Channelview ISD clinic in danger of closing its doors

December 13, 2010 8:29:26 PM PST
Each month, hundreds of children depend on a school-based clinic in the Channelview Independent School District to get the medical care they need, but that health care could soon go away.

Channelview ISD's clinic is one of 10 in the area that is based in school districts, but it's the busiest so there's definitely a need for it. That's why its future was a hot topic at Monday night's school board meeting.

Ellen Tanner and Cassandra Carsey remember all the times they've used Channelview ISD's school-based clinic for both their children and grandchildren.

"They took really good care of him," Tanner said. "I've used it for immunizations. My son who played football here, he was hurt several times and we used the clinic for that."

"It's very convenient, very helpful," Carsey said.

In fact, 300 children visit the clinic monthly. The clinic has been around for 13 years because of a partnership between the Harris County Hospital District and Channelview ISD -- a partnership that's now on shaky ground.

"If they would actually lose this clinic it would definitely devastate a lot of families here," Tanner said.

Last month, the school district sent a letter to the hospital district informing them their contract would not be renewed after next year.

Dr. Bob Trenschel is proud of the work his staff has done for the community over the years.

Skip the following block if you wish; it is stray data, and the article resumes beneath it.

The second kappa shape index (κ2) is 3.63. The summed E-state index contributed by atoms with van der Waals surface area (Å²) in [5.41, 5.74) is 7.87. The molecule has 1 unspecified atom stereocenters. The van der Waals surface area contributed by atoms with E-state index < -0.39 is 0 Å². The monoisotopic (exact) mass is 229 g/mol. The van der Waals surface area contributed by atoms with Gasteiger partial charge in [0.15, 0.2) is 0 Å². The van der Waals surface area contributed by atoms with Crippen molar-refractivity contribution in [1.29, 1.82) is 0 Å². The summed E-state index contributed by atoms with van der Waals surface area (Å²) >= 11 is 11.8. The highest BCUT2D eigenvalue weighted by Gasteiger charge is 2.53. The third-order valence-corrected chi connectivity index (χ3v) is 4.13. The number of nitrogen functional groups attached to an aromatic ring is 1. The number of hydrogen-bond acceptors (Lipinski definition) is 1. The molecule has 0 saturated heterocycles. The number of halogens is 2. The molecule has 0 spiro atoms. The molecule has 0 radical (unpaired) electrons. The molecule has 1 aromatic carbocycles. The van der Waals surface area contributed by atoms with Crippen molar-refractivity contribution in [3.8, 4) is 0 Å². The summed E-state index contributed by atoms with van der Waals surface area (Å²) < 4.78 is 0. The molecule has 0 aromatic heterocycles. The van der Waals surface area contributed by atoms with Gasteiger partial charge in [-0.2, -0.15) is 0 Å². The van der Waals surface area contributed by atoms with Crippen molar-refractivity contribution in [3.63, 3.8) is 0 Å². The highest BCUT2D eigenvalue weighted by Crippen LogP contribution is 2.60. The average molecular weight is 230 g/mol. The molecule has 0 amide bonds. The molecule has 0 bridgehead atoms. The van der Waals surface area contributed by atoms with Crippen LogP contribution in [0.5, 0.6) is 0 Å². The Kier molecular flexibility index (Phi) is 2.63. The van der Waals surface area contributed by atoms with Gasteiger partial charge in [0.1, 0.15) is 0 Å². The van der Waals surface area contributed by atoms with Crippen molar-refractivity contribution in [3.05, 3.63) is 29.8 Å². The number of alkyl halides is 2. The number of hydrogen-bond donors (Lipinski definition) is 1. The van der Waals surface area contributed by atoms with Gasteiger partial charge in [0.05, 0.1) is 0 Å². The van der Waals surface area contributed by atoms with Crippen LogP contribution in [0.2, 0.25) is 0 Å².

"Basically we provide care to individuals who may not have access to care otherwise," Dr. Trenschel said.

Trenschel said he felt blindsided by school board's decision.

"We have not heard specific reasons for this decision," he said.

So after weeks of not knowing, they finally got answers at Monday night's meeting.

"Those numbers you've supplied for us here, we've asked for many, many years to get these things," Channelview ISD Board President Willie Hodson said during the board meeting.

Hodson cited a lack of response to their questions, a housing issue once the clinic's current building is torn down next summer, and late contracts.

"It's been extended until after we have our meeting in January," Hodson said.

Everyone agreed to revisit the issues.

"I'm very encouraged tonight. I think it's always good when the parties talk," Harris County Pct. 2 Commissioner Sylvia Garcia said.

And some parents hope it will stay for good.

"We really do need it in this community, we really do," Carsey said.

Monday night's dialogue was considered rare, but the hospital district and Garcia, who is a huge supporter of the clinics, called it promising. More discussion on the issue will be held during the district's next school board meeting in January.


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